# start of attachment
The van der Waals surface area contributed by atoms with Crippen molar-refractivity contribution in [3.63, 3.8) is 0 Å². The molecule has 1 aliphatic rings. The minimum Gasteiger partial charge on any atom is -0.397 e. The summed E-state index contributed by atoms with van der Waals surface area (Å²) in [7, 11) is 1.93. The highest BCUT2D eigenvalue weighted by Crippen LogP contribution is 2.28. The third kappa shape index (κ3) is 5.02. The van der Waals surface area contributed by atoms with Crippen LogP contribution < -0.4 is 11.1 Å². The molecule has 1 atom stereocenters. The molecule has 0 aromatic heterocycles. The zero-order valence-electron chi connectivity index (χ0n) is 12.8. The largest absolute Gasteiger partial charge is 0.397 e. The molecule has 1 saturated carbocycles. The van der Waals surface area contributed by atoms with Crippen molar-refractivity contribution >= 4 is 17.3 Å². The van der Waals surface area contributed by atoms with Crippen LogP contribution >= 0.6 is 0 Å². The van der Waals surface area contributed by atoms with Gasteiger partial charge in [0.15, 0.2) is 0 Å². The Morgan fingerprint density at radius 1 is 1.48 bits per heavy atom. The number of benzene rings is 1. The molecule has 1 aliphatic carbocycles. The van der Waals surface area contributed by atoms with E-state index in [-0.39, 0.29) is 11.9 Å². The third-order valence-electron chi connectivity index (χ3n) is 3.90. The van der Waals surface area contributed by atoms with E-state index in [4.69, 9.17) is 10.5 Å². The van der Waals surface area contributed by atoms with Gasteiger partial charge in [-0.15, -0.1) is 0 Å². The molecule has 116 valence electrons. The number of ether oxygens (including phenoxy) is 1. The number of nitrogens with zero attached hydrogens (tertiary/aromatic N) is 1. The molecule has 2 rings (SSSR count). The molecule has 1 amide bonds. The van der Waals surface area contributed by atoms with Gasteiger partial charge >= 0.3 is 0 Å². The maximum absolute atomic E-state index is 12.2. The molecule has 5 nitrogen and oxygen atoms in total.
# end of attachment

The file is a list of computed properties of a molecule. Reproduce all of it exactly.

The van der Waals surface area contributed by atoms with Crippen molar-refractivity contribution in [3.63, 3.8) is 0 Å². The molecule has 1 aliphatic rings. The minimum Gasteiger partial charge on any atom is -0.397 e. The summed E-state index contributed by atoms with van der Waals surface area (Å²) in [7, 11) is 1.93. The highest BCUT2D eigenvalue weighted by Crippen LogP contribution is 2.28. The third kappa shape index (κ3) is 5.02. The van der Waals surface area contributed by atoms with Crippen LogP contribution < -0.4 is 11.1 Å². The molecule has 1 atom stereocenters. The molecule has 0 aromatic heterocycles. The zero-order valence-electron chi connectivity index (χ0n) is 12.8. The largest absolute Gasteiger partial charge is 0.397 e. The molecule has 1 saturated carbocycles. The van der Waals surface area contributed by atoms with Crippen molar-refractivity contribution >= 4 is 17.3 Å². The van der Waals surface area contributed by atoms with Crippen LogP contribution >= 0.6 is 0 Å². The van der Waals surface area contributed by atoms with Gasteiger partial charge in [0.15, 0.2) is 0 Å². The Morgan fingerprint density at radius 1 is 1.48 bits per heavy atom. The number of benzene rings is 1. The molecule has 1 aliphatic carbocycles. The van der Waals surface area contributed by atoms with E-state index in [-0.39, 0.29) is 11.9 Å². The third-order valence-electron chi connectivity index (χ3n) is 3.90. The van der Waals surface area contributed by atoms with E-state index in [4.69, 9.17) is 10.5 Å². The van der Waals surface area contributed by atoms with Gasteiger partial charge in [-0.15, -0.1) is 0 Å². The molecule has 116 valence electrons. The number of ether oxygens (including phenoxy) is 1. The number of nitrogens with zero attached hydrogens (tertiary/aromatic N) is 1. The molecule has 2 rings (SSSR count). The molecule has 1 amide bonds. The van der Waals surface area contributed by atoms with Gasteiger partial charge >= 0.3 is 0 Å². The maximum absolute atomic E-state index is 12.2. The molecule has 5 nitrogen and oxygen atoms in total.